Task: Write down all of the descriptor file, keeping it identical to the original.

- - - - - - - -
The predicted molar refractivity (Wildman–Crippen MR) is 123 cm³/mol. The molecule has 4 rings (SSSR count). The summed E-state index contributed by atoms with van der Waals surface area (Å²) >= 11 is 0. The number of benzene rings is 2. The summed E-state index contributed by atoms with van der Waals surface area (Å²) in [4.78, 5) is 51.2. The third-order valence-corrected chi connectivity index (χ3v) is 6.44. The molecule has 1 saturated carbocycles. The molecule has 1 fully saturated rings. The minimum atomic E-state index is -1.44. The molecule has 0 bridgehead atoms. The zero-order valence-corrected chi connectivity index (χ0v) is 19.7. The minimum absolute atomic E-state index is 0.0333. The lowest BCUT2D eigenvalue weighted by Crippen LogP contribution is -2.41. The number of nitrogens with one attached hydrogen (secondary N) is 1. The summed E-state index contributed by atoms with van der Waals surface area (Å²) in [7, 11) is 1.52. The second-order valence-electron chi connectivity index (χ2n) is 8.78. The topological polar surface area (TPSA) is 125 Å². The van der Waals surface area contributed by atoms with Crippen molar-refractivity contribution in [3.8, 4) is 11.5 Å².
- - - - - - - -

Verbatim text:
The predicted molar refractivity (Wildman–Crippen MR) is 123 cm³/mol. The molecule has 4 rings (SSSR count). The summed E-state index contributed by atoms with van der Waals surface area (Å²) >= 11 is 0. The number of benzene rings is 2. The summed E-state index contributed by atoms with van der Waals surface area (Å²) in [4.78, 5) is 51.2. The third-order valence-corrected chi connectivity index (χ3v) is 6.44. The molecule has 1 saturated carbocycles. The molecule has 1 fully saturated rings. The minimum atomic E-state index is -1.44. The molecule has 0 bridgehead atoms. The zero-order valence-corrected chi connectivity index (χ0v) is 19.7. The minimum absolute atomic E-state index is 0.0333. The lowest BCUT2D eigenvalue weighted by Crippen LogP contribution is -2.41. The number of nitrogens with one attached hydrogen (secondary N) is 1. The summed E-state index contributed by atoms with van der Waals surface area (Å²) in [7, 11) is 1.52. The second-order valence-electron chi connectivity index (χ2n) is 8.78. The topological polar surface area (TPSA) is 125 Å². The van der Waals surface area contributed by atoms with Crippen molar-refractivity contribution in [3.8, 4) is 11.5 Å².